SCOTTSDALE, Ariz. -- Rockies right-hander Chad Bettis could actually enjoy time spent this offseason watching video of his breakout 2015 season.
Bettis finished with an 8-6 record and 4.23 ERA in 20 starts. The year included a 6-1 mark with a 2.66 ERA over the 12 games in which he went at least six innings, and 3-2 record with a 2.97 ERA in his final seven starts. His performance was certainly better than his 2014 season, in which he went 0-2 with a 9.21 ERA in 21 Major League relief appearances.
After viewing his out-of-whack delivery, Bettis and then-new pitching coach Steve Foster agreed he wouldn't pitch in Spring Training games until the end, when he made four appearances. But the remedial work and some further retooling in six starts at Triple-A Albuquerque paid off. He received rave reviews when Albuquerque pitching coach Darryl Scott and Rockies bullpen coach Darren Holmes viewed the 2015 tape.
"It was a night-and-day difference, honestly," Bettis said. "It was not necessarily, 'Here's what you're doing wrong.' It's, 'How can you be better at this?'"
Bettis, who turns 27 on April 26, must support his strong finish with more forward steps, which is not necessarily a given. Lefty Tyler Matzek finished strong in 2014, but he pitched himself out of the Majors by May '15. But Bettis, partly because he has already come out on the other side of his struggles at the Major League level and partly because of intangible traits that surfaced last year, is being seen as a leader of a starting rotation that has to find a positive direction.
"He's got some natural leadership abilities," Rockies manager Walt Weiss said. "He's very well-respected, a great competitor. You can look at him and say, 'These are the type of guys we're looking for to pitch for us.'"
Bettis checked off a number of positive boxes last season. For example:
• While the cumulative numbers aren't dazzling, Bettis didn't let his numbers sag too much at his hitter-friendly home park (4-3, 4.99 ERA in 11 starts) compared to his road performance (4-3, 3.35 ERA in nine starts), and he had a better strikeout-to-walk ratio at Coors Field (55-19) than away (43-23).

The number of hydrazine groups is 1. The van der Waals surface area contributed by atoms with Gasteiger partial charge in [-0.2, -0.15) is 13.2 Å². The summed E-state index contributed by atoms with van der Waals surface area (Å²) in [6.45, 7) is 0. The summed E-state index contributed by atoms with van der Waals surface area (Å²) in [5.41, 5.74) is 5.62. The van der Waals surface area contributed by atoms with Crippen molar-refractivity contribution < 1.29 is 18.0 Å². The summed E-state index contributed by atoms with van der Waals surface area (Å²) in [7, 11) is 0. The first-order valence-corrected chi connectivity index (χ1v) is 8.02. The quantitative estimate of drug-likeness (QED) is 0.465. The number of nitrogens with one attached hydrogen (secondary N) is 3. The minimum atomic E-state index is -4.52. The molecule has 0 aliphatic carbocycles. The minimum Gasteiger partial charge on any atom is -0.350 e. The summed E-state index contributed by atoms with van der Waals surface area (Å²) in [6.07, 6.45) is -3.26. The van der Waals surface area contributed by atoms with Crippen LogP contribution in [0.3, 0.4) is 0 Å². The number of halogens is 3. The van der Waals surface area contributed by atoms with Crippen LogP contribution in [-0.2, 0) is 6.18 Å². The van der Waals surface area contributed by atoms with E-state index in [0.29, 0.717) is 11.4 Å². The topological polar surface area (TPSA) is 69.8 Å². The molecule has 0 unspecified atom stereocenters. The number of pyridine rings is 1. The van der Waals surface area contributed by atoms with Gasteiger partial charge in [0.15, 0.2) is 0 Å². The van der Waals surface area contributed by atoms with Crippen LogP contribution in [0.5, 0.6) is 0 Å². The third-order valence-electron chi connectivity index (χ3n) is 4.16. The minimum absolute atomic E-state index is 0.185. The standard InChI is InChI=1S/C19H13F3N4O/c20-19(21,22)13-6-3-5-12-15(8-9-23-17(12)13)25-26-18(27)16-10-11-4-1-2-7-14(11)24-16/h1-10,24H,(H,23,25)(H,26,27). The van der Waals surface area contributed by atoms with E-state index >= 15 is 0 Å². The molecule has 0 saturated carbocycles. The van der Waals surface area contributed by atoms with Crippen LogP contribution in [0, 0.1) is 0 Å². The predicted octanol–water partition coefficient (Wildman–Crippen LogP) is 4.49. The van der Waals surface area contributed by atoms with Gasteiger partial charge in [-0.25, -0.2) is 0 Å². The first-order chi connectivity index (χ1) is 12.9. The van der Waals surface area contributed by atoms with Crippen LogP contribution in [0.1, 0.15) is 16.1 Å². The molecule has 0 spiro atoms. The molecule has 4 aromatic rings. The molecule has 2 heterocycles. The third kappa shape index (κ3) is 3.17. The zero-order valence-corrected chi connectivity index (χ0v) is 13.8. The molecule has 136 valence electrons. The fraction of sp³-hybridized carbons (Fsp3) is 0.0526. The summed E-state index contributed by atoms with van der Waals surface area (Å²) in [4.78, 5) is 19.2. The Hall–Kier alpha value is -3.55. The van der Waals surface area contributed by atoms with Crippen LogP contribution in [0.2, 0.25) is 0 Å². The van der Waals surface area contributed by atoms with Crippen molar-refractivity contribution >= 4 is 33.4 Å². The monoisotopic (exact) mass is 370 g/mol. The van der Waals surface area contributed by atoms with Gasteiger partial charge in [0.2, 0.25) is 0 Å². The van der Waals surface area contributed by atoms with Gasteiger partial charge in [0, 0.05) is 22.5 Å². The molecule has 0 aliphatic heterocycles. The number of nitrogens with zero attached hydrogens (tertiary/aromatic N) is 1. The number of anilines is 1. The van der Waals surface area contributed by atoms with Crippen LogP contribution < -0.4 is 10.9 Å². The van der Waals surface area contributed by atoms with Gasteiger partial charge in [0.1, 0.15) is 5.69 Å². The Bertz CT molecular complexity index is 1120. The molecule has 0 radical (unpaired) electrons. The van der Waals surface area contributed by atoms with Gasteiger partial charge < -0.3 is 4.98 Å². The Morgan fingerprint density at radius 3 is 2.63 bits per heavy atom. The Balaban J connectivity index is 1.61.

• He had three rough starts, all losses -- five runs in five innings at Houston on June 15; 10 runs in 2 1/3 innings against the Angels on July 7; and four runs against the Giants over 4 1/3 frames on Sept. 5. But each time, he rebounded with a quality start and a win -- one run in 6 1/3 innings against the Brewers after the Astros game, three runs in six innings after the Angels loss and no runs over seven innings at Seattle in his outing after the San Francisco game.
• Most importantly, the Rockies were 12-8 in his starts in a season that saw them finish 68-94.
The success came from Bettis getting momentum directed toward the plate. It unlocked the arm side -- down and away to right-handed hitters. Now Bettis can place two pitches there -- a cut fastball and a slider. And because he went through many painstaking steps, Bettis is in position to adjust when he becomes off-kilter.
"It was a little bit of change in mechanics and mentality, going from thinking that I can do it to knowing that I can whenever I need to," Bettis said. "That was a fresh change."
Weiss describes Bettis as "comfortable in his own skin." That means Bettis can do more than merely bristle at the reasoned assessment that the Rockies can't be taken seriously as a contender until the rotation improves. He can affect change.
"It puts a chip on our shoulder," Bettis said. "It's something that we as a starting staff need to be better at. We understand that. We're trying to come up with ways to give our team a better chance every day to come out with a win."